Like most people, I remember exactly where I was on the morning of September 11, 2001. I was at my parents home in Georgia and had just woken up. The news was on in the kitchen of our old country farmhouse. By the time I made it out of my room, the first of the Twin Towers had already been hit, and we drank coffee from my dad’s French press and watched in shock as the second tower was hit. Of course, the shock factor increased when the towers later crumbled to the ground.
The event was horrible beyond imagination, and the entire occurrence had a surreal effect. For me, it seemed even more unreal, as I had just returned to America after having lived for a year and a half in Germany working as an au pair. I had only been back home for a couple of weeks and was experiencing reverse-culture shock, trying to get used to small-town Georgia after having gotten very used to Europe, which is oh-so-different. Life already felt strange.
I remember being thankful to be home safe and sound, because knowing my country as I do, revenge was going to happen, and I was happy to be on the “right” side of the ocean. But I also remember deeply missing some of my close friends back in Germany, and wishing I could have been home in America and with them at the same time. You get very close to the people you become friends with when living abroad, don’t you?
Being between worlds is a strange thing, especially when tragedies happen. But in the end, life goes on. You survive the oddities and learn to deal with things like massive tragedies, and you learn to value the people around you as well as those who are not.
(photo courtesy of dreamstime – free stock photos)
So, what is bad news for me may or may not be good news for you: I am extending my the sale of my eBook, The Girl’s Guide to Being an Au Pair, through September 1. So if you have been wanting to get it, it will stil be on sale for five bucks for the next few weeks.
Why the wait? Well, it isn’t by choice, believe me! But what was expected to be a calm summer with time to write while my children played in the sun has turned into a rainy season with my kids cooped up inside our little Berlin apartment. Seriously – today was the first bit of blue sky we have seen in weeks!
So yes, I am still working on the updated version of The Girl’s Guide, and I will have it completed by September, so that we can all move on with our lives. 😉 In the meantime, enjoy the rest of the summer, especially if it is warm and sunny where you are!
I’d love to hear about your summer – have you traveled, with our without your host family? Is anyone heading out to start au-pairing soon?
In celebration of Easter Weekend, we are putting our eBook on sale! Take advantage of this holiday special and get The Girl’s Guide to Being an Au Pair for $7.00. This is a discount of over 50% – so be sure to get it now! This Easter pricing will last through the Tuesday following Easter (April 26, 2011).
Sex trafficking is now the fastest growing criminal industry in the world. According to the U.S. State Department, roughly 700,000 people are trafficked across international borders each year. Most of these people are young women and children who have been lured from their homes with the promise of a better future in a foreign country. Once they reach their ‘destination,’ they are forced to work as prostitutes (for more on this issue, visit the human trafficking project ).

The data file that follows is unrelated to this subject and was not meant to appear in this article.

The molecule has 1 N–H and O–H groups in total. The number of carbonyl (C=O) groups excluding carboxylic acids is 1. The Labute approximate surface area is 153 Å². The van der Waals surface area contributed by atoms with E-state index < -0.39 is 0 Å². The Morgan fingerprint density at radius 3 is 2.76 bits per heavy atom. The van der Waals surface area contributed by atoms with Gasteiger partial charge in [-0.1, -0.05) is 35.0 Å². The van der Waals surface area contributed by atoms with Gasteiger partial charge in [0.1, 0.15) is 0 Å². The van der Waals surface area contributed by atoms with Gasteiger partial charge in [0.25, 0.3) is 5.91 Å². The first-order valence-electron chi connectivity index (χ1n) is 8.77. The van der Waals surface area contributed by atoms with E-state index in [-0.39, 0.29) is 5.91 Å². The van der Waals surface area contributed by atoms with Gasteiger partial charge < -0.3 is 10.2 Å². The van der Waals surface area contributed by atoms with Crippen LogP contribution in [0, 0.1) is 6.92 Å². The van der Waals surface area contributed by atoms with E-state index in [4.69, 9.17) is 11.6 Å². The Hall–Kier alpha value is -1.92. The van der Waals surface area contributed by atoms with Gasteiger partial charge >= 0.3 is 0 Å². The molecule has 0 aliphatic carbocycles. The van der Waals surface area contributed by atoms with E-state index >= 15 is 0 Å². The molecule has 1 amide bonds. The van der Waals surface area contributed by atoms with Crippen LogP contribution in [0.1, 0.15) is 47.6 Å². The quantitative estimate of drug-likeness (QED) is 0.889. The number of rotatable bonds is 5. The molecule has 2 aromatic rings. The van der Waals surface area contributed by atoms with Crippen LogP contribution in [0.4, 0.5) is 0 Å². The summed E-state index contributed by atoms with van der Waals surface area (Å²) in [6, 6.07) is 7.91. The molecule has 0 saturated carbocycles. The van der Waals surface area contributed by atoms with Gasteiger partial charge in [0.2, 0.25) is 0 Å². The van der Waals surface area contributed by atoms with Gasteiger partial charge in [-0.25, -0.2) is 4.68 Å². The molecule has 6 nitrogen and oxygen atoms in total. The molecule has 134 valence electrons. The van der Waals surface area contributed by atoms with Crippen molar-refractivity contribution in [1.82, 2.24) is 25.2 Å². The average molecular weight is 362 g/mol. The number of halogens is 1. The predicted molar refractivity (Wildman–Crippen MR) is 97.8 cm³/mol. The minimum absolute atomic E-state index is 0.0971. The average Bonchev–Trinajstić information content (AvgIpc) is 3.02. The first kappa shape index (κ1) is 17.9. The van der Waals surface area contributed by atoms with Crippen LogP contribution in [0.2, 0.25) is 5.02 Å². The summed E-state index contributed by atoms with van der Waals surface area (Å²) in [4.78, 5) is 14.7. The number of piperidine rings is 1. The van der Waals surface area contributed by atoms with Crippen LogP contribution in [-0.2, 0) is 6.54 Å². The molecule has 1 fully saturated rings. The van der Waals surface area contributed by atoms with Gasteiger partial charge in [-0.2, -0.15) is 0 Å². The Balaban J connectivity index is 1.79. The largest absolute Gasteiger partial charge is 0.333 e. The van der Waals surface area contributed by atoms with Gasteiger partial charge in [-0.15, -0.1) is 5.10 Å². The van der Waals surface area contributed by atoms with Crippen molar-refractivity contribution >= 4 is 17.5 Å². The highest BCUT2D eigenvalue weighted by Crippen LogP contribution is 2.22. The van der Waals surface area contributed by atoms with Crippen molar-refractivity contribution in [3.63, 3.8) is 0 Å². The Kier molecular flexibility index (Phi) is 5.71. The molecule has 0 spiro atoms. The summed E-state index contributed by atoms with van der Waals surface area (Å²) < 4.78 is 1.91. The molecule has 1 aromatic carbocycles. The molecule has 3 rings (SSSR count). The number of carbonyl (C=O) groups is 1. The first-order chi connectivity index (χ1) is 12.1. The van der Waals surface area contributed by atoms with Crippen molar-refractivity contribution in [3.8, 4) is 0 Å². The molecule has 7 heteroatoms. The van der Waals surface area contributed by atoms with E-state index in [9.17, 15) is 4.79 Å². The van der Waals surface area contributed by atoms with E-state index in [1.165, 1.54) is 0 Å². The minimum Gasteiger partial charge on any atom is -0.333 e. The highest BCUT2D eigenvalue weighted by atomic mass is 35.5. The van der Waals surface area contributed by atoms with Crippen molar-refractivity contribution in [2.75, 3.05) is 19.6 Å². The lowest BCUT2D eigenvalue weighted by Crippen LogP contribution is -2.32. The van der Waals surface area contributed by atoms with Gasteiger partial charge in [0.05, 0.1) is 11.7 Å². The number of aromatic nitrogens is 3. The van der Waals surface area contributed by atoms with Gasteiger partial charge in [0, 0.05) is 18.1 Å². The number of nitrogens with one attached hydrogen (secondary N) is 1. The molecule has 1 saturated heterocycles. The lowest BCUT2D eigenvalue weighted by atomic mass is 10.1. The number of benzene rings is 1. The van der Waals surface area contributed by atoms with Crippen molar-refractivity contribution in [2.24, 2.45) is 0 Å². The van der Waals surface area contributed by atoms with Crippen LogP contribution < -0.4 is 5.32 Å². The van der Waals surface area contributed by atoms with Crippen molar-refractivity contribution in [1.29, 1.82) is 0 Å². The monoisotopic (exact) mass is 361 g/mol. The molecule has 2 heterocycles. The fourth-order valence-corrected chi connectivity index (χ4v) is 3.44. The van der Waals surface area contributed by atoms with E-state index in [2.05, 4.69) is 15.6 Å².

So what does this have to do with anyone interested in being an au pair? That all depends, but not much if you are careful. Young women are most often tricked into forced prostitution by being offered a job overseas as waitresses, models, house cleaners, au pairs, and other positions. Yes, au pairs was on the list … But before you freak and throw out the idea of working as an au pair, you can rest assured that the potential for danger is virtually ZERO for au pairs who are placed by legitimate au pair agencies.
Agencies carefully screen their host families with interviews and background checks, to be sure that they are 100% for real and a safe place for au pairs to live and work. The only real threat exists when au pairs bypass an agency and find families on their own, or they do not check into whether the ‘agency’ they are dealing with is the real deal.
And for the record – this information is not meant to scare anyone away from being an au pair (or to keep parents from letting their daughters or sons try the job!). But in a world where the threat of human trafficking is very real, it would be irresponsible to not warn of the potential risk involved. Moving abroad alone as a young adult is a big thing, and it is vitally important to be as informed and safe as possible!
My friend Brianna at www.hearthmanagement.com is doing a giveaway this week for an adorably cute, custom made apron from Marie-Madeline Studio. She mentions that aprons are in, and she is soooo right. And since most au pairs do their fare share of cooking for kids (and their host parents too, especially those who cook well!), a sweet apron would be fun to wear and a definite pick-me-up on days when you’d rather not be cooking.
For a chance to win an apron and be the most stylish au pair around, visit